Clarke: There, you’re really doing things like matrix inversion, cryptography, unstructured search. And probably some of the applications haven’t been developed yet. I like to go back to the Cray 1 supercomputer in the 1970s. There was actually a fight at the time as to which national lab got the very first one. It’s been 40 years, but it’s still hard to believe that what we can do in our back pocket is more than it could do at the time. So really far down the road, it’s hard for me to predict. But one thing is for sure: If you develop computing power, someone will find a way to use it. That’s one thing that’s sure.
IEEE Spectrum: What are some important quantum computing milestones to look forward to?
Clarke: There are a few. The quality of the qubits have to be good enough that you don’t have an error every time you do an operation. We call this fidelity. Second, you need to prove error correction. These qubits don’t last very long, so you need a lot of redundant qubits to correct for errors. That hasn’t been proven to the extent that it needs to be proven. The third issue is control electronics. To operate these things at low temperature without a lot of latency, they need to be fast. That’s still an area for development.
The thing that worries me most is the interconnects—the wiring betwen qubits. It sounds simple. I’ll give you an example: Tangle Lake has 108 RF connectors to the outside world. Yet it has only 49 qubits. Our server chips have 7 billion transistors, but only 2000 pins to the outside world, and most of those are power and ground. Our memory chips—say, something like Optane—could have a terabyte of memory but less than 100 pins to the outside world. I think it’s unreasonable to have more wires than qubits, by a long shot.
IEEE Spectrum: Do you have a solution to the interconnect problem?
Clarke: We have a few ideas, but I won’t broadcast them today. One thing about these ideas is that there is still some fundamental physics that has to be proven. To say it’s just an engineering problem now, which some are saying, is incorrect. There’s still a lot of fundamental science that has to be looked at. But it’s definitely exciting.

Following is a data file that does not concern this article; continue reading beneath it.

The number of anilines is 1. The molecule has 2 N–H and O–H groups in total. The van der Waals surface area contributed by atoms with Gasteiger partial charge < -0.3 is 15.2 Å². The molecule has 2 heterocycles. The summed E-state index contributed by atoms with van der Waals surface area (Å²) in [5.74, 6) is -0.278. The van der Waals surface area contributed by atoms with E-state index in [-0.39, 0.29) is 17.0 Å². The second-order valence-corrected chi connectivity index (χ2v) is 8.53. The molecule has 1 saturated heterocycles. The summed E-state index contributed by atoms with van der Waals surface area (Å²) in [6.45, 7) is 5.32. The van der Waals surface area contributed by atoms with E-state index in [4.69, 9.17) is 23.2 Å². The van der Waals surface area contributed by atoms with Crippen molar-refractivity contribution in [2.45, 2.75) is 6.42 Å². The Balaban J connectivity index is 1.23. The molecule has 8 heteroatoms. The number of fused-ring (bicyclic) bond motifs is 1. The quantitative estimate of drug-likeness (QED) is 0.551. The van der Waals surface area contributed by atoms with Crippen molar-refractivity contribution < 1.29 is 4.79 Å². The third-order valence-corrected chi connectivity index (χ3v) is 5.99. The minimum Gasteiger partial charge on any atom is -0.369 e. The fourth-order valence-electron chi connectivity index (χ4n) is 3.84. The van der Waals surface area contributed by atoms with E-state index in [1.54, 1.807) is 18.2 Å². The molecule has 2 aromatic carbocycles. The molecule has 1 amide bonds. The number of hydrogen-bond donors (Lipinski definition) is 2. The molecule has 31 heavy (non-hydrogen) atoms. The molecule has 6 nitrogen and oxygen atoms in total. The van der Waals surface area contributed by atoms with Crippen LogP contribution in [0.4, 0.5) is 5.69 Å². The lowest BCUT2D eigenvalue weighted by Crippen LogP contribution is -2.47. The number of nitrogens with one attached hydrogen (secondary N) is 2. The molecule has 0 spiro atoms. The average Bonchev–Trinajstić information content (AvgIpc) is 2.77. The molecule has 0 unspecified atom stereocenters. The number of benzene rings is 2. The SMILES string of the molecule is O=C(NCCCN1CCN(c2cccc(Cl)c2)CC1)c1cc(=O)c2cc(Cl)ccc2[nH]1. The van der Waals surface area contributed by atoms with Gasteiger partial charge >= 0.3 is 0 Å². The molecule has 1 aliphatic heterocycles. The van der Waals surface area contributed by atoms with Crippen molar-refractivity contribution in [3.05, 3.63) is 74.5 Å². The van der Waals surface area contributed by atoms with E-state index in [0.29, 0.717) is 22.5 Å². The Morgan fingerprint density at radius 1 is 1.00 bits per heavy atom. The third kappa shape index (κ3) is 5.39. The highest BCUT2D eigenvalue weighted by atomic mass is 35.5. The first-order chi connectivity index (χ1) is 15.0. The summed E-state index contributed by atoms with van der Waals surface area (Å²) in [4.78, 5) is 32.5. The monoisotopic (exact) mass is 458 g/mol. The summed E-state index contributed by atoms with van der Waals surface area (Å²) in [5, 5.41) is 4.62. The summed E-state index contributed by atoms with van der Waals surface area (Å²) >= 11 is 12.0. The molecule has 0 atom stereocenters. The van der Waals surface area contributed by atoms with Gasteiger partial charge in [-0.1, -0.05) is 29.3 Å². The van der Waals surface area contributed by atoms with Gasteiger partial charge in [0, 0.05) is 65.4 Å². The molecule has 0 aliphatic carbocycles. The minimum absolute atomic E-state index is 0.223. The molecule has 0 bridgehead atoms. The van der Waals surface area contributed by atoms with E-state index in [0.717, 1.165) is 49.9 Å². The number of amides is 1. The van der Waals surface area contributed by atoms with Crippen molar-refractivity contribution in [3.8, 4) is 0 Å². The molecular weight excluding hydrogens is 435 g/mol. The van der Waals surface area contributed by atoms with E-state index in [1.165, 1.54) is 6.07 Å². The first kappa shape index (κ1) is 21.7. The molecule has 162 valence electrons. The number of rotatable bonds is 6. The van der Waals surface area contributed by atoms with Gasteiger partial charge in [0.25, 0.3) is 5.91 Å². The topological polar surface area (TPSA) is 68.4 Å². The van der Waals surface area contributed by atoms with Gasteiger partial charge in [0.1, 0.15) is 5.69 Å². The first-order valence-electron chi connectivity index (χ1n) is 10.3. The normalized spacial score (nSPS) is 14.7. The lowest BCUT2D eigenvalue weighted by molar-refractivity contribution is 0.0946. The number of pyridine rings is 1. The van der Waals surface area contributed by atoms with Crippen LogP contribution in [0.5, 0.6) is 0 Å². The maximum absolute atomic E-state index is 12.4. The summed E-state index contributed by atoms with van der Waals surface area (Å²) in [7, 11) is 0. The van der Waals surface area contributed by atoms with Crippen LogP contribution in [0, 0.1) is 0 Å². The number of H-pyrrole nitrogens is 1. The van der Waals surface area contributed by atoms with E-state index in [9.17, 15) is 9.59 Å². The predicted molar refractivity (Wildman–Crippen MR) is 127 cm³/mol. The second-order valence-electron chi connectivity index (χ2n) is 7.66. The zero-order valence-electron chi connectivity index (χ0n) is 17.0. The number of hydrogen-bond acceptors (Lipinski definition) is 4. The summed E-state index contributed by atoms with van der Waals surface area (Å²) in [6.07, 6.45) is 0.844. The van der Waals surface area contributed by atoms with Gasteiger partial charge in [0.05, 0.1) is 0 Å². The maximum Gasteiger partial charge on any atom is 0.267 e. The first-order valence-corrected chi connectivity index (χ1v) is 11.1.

I was born in 1972, which was the tail end of the moon landings. I draw a lot of parallels to the Space Race with this project. We’re ultimately trying to fundamentally change computing for the next 100 years. This is certainly why a lot of competitors are in this space. They feel the same way.
IEEE Spectrum: Is it really a race? Or is it one of those “a rising tide lifts all boats” situations?
Clarke: When we announced our project in 2015 with TU Delft, our assumption was that no one place could do it themselves and you really had to partner. For us, that was partnering with the university, working hand in hand to design this stuff. That being said, what you’re seeing today is universities and companies isolating themselves because they think the technology is maturing sooner than it actually is. And I wonder whether we’re hindering our velocity by not working in a more collaborative environment.
We try to work with multiple universities. We’re open to [commercial partnerships] if other industry partners could work in a synergistic fashion.
IEEE Spectrum: Imagine it’s 2050. Which technology has been more important, AI or quantum computing? And yes, we realize the answer is “a bit of both.” But if you had to come down on one side, what would it be?
Clarke: I reserve the right to think about this further, but here’s my take: Quantum computing right now, has a limited application space. Perhaps more so than AI. So, in terms of ubiquity, [the winner] might be AI. But if you were to find a significant fraction of applications that could run faster on a quantum computer, nothing beats exponential. Nothing. And so, if there’s a possibility that a quantum computer can help, say, find a cure for cancer, that would put it in the lead.
Faster doesn’t do it justice. Humans don’t do exponential very well. To the same extent, people don’t fully grasp what Moore’s Law has done. I think humans don’t appreciate the exponent. Perhaps we’ll change that.